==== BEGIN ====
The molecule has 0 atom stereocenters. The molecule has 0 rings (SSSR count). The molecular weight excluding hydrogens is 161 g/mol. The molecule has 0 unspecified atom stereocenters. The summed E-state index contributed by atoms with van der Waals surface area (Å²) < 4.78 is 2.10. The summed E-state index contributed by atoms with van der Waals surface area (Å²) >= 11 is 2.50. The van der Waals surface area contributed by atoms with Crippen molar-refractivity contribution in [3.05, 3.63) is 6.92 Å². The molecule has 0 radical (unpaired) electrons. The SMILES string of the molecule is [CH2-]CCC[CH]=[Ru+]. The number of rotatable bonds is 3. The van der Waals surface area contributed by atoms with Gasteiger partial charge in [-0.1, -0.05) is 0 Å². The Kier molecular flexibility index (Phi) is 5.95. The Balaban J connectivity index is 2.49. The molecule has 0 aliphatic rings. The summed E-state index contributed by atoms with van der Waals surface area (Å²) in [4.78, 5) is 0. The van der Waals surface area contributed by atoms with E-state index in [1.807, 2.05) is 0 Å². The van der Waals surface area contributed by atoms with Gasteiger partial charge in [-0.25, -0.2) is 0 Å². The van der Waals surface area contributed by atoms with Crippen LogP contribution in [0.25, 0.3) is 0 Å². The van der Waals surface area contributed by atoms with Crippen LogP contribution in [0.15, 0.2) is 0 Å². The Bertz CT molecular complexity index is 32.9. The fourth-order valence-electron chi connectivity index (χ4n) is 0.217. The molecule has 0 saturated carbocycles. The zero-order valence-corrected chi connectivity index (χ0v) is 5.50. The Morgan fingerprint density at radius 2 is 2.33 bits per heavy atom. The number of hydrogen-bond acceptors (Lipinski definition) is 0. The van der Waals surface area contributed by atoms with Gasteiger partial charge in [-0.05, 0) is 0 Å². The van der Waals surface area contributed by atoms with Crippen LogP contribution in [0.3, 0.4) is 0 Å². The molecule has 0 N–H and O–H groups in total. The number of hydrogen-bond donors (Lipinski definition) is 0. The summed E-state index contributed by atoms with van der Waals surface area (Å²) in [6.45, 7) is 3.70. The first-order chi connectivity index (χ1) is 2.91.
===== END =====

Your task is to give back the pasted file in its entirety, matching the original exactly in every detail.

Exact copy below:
The molecule has 0 atom stereocenters. The molecule has 0 rings (SSSR count). The molecular weight excluding hydrogens is 161 g/mol. The molecule has 0 unspecified atom stereocenters. The summed E-state index contributed by atoms with van der Waals surface area (Å²) < 4.78 is 2.10. The summed E-state index contributed by atoms with van der Waals surface area (Å²) >= 11 is 2.50. The van der Waals surface area contributed by atoms with Crippen molar-refractivity contribution in [3.05, 3.63) is 6.92 Å². The molecule has 0 radical (unpaired) electrons. The SMILES string of the molecule is [CH2-]CCC[CH]=[Ru+]. The number of rotatable bonds is 3. The van der Waals surface area contributed by atoms with Gasteiger partial charge in [-0.1, -0.05) is 0 Å². The Kier molecular flexibility index (Phi) is 5.95. The Balaban J connectivity index is 2.49. The molecule has 0 aliphatic rings. The summed E-state index contributed by atoms with van der Waals surface area (Å²) in [4.78, 5) is 0. The van der Waals surface area contributed by atoms with E-state index in [1.807, 2.05) is 0 Å². The van der Waals surface area contributed by atoms with Gasteiger partial charge in [-0.25, -0.2) is 0 Å². The van der Waals surface area contributed by atoms with Crippen LogP contribution in [0.25, 0.3) is 0 Å². The van der Waals surface area contributed by atoms with Crippen LogP contribution in [0.15, 0.2) is 0 Å². The Bertz CT molecular complexity index is 32.9. The fourth-order valence-electron chi connectivity index (χ4n) is 0.217. The molecule has 0 saturated carbocycles. The zero-order valence-corrected chi connectivity index (χ0v) is 5.50. The Morgan fingerprint density at radius 2 is 2.33 bits per heavy atom. The number of hydrogen-bond acceptors (Lipinski definition) is 0. The van der Waals surface area contributed by atoms with Gasteiger partial charge in [-0.05, 0) is 0 Å². The van der Waals surface area contributed by atoms with Crippen LogP contribution in [0.3, 0.4) is 0 Å². The molecule has 0 N–H and O–H groups in total. The number of hydrogen-bond donors (Lipinski definition) is 0. The summed E-state index contributed by atoms with van der Waals surface area (Å²) in [6.45, 7) is 3.70. The first-order chi connectivity index (χ1) is 2.91.